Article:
Types of peer pressure

Peer pressure need not always be negative. It can be positive, negative or both. Consider the case of your child joining a painting class because few other friends are joining. Initially he didn’t join but after joining it proves to be a productive hobby class. In this case, though the decision was influenced by friends, it was for good.

In the second case the child bunks few classes in the school and plays instead because all his friends were doing so. Even though he did not wanted to do it particularly but as all other friends were bunking he thought it was okay to bunk. Hence the peer pressure in this case was a negative one.

Lastly, consider your child is competitive in studies. It is good as the child is good in studies and wants to score good marks but within no time this pressure of performing better than others can stress out the child and can lead to serious health issues like eating and sleeping disorders. Negative peer pressure can affect mental health and lead to stress, anxiety and emotional disorders.

Why it arises?

The reasons for peer pressure can be many. The foremost reason is to fit into a certain group or to look like them. Who likes to befriend a boring person right. Everybody wants to look socially acceptable. In order to fit into a group of people, kids go way out of their comfort zone and do things. There is a constant urge of looking, behaving in a certain way which is considered as cool or trendy amongst their peers which often leads to kids taking pressure of doing things under the influence of peers.

Secondly, the idea that “everyone’s doing it”. Kids don’t want to be left behind. This lead to children getting into peer pressure. There is a fear of missing out (FOMO). In such scenarios, they often ignore their own wish and do what the others are doing.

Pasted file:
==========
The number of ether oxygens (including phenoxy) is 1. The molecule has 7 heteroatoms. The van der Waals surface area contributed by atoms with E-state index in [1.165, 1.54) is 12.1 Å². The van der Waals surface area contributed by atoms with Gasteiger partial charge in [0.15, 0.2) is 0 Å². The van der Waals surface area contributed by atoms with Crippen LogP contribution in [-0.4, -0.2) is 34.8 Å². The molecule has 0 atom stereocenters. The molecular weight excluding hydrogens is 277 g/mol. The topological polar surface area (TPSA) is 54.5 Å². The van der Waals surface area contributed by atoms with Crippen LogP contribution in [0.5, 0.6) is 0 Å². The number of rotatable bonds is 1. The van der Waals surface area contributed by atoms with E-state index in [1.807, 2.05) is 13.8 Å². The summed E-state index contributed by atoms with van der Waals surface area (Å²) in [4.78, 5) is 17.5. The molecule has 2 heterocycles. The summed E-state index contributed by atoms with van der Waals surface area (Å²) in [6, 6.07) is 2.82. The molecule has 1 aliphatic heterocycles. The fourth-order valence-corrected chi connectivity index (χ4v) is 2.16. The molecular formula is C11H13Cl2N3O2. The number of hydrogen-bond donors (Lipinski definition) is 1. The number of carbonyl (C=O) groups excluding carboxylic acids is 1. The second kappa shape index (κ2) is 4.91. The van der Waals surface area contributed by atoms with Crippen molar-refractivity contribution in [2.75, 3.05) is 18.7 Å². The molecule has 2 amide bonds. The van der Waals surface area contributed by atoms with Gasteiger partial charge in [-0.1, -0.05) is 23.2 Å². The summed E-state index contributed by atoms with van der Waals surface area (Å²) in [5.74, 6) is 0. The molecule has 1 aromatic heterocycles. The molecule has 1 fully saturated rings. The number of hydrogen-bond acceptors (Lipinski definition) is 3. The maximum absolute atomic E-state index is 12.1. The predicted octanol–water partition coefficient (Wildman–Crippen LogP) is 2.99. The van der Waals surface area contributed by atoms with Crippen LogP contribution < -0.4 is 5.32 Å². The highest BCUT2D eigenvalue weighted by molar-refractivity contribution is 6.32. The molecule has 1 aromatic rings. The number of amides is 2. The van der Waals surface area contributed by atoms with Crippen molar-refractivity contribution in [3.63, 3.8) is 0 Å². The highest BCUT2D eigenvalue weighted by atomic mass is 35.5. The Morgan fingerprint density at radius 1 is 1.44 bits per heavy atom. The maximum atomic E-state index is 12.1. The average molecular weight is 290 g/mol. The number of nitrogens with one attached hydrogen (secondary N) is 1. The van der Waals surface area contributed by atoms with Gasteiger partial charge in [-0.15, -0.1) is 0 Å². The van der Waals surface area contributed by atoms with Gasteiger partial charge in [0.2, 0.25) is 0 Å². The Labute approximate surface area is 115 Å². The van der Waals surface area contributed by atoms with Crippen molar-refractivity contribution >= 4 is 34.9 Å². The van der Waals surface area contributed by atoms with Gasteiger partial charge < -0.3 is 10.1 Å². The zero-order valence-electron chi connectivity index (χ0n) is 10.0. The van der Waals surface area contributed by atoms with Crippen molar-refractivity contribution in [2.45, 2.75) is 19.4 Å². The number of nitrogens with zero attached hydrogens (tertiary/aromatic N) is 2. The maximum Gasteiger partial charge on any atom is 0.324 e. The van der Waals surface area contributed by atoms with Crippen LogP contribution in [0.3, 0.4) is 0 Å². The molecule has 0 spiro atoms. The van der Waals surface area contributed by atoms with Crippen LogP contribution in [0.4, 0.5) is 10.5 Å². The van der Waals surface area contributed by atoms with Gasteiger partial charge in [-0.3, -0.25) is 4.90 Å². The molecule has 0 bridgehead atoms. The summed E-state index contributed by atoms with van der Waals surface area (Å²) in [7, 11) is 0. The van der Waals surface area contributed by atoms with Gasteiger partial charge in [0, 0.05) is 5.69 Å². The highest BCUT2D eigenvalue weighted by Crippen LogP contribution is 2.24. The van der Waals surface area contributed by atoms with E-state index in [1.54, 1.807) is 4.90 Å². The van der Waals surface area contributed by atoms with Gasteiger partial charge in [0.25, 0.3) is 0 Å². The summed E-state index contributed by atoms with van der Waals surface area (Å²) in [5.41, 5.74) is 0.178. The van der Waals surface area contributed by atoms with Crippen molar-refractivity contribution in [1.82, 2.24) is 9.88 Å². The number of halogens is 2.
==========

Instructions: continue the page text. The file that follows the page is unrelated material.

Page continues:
Finally, the ‘log kya kahenge’ (LKK) syndrome. The fear of people’s judgement grows in children if they try to be different from their peers. They find it very difficult to refuse or to say ’no’ to things because they don’t want their peers to judge them. This too results in peer pressure.


Bullying is the use of force, to abuse, humiliate or aggressively dominate a person. It is done intentionally with the purpose of hurting a person physically or mentally. Bullying is habitual and repeated behavior. Two key things to define bullying are, first the imbalance of Power: people who bully use their power—such as physical strength, access to some personal information, popularity to control, harm and bully others. Second, repetition: Bullying behaviors is a repetitive process and can happen more than once.

Any actions which can torture an individual both mentally and physically can be termed as bullting. Few of the actions include making fun, making threats, spreading rumors, humiliating, attacking someone physically or verbally, excluding someone from a group on purpose. Most of the times these actions do not have a particular reason, the bully does it simply because he might be powerful or most popular or the person getting bullied may be weak. The bully might not have any personal avenge with the person.